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Lyle Lovett writes what he knows 

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The business likes to play to the lowest common denominator and underestimates the appetite for sharp good work," says Texas songwriter Lyle Lovett "It's a real mistake to think people aren't going to notice something or appreciate subtlety or detail."

There will probably always be a market for Nashville country pop stars, but they're cheap Chinese knock-offs compared to the authentic stitching and tanned leather lyricism of artists like Lovett or his friend and perpetual tourmate John Hiatt. Not that Lovett's ever been penned in by any genre.

Although most associated with tumbleweed Texas country-blues, Lovett has proven to be a musical Zelig equally at home with jazz swing, gospel-soul, jump blues, rock and folk in a career spanning three decades and 11 studio albums. Songs range from crooning ballads to keen character sketches and plaintive odes, all carried by direct and honest lyricism that pares away pretense to reveal the essential.

"I like listening to work that seems to have been the result of an artist being compelled to write what he writes for no other reason than to express himself," says Lovett.

Lovett cites Richard Thompson as a prime example. "Richard is just trying to live up to his own standards," Lovett says. "And you just know when he puts out a record that it's going to have great songs, great playing and great singing — because Richard Thompson only knows how to do it one way."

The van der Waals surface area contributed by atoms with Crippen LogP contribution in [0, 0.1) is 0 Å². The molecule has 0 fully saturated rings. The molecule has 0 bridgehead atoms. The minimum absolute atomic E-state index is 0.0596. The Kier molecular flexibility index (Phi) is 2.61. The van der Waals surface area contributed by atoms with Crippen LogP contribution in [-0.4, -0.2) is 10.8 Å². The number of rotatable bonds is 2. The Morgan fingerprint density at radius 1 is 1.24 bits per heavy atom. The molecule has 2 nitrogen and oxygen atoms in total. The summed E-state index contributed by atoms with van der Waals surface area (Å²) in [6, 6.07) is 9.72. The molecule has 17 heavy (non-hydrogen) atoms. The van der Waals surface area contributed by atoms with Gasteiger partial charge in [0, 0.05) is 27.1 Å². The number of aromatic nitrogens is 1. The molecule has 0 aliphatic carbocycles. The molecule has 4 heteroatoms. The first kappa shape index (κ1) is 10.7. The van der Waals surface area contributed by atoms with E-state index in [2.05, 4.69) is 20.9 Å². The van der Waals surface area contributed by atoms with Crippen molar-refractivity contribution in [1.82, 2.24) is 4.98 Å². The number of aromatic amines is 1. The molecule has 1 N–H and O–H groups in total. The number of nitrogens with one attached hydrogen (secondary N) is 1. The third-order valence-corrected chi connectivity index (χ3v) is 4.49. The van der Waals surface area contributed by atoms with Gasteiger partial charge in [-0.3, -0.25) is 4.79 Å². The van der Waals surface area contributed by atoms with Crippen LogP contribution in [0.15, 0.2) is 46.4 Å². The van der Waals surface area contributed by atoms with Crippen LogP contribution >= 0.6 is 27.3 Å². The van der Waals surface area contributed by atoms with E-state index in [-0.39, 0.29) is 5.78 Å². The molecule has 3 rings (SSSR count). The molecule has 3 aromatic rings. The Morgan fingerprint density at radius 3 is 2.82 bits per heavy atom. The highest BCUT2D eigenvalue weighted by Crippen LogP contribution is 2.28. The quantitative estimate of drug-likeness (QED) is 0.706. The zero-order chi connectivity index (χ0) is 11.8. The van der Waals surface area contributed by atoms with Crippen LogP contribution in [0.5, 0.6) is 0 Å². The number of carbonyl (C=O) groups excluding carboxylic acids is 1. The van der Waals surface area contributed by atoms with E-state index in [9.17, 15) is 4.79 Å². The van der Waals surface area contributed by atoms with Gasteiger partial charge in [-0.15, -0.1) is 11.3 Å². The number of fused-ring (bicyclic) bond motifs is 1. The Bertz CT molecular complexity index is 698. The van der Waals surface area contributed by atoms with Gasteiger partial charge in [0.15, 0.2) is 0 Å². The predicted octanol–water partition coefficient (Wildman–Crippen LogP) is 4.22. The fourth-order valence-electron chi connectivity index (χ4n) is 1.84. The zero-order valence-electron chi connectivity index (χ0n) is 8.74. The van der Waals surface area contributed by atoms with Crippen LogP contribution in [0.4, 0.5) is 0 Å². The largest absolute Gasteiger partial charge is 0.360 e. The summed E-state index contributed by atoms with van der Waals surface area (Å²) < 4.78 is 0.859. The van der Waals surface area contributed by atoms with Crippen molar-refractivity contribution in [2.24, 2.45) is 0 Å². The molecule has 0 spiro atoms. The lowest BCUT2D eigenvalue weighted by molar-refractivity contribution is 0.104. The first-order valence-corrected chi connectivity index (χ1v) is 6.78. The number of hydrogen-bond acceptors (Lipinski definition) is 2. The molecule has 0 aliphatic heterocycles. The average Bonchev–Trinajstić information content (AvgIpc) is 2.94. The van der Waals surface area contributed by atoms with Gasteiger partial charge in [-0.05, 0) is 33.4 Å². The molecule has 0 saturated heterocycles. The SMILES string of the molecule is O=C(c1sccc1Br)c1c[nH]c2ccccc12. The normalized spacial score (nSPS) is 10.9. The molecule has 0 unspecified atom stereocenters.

For his own part, Lovett gets his greatest reward from how his songs connect with others once he lets them loose in the world.

"The nicest compliment somebody can give is to talk about one of my songs in the context of their own life. When my song and my work reminds somebody of his own life and his own experience, that's when you feel like the dots are being connected."

How those dots will be aligned going forward is Lovett's foremost concern these days. Since his career began with the 1986 self-titled release for Curb Records/MCA, he had been tied to the same label until recently. He's not ready to get a downtown condo with a hot tub and start hitting the singles bar, figuratively speaking, but he's enjoying the feeling of liberation. "I'm just trying to figure out what to do next, who to do business with, and how I'll do my next release."

In the meantime, Lovett's out on tour with his buddy John Hiatt in the side-by-side, dueling songwriter format they've used in the past. "It gives me a chance to ask questions that if I were sitting in the audience, I would want to ask and interrupt somebody's show," he laughs. "It's a discussion/workshop kind of performance, and the audience seems to enjoy it."

Lovett's very aware how fortunate he is, not necessarily for finding success, so much as finding a vocation he truly loves.

"I'm already doing what I would do whether I got paid or not," he says. "My heroes — to get to work with and get to know them as people — that is not a privilege I undervalue. I think it's an extraordinary thing to peek behind the curtain a little bit."

scene@csindy.com

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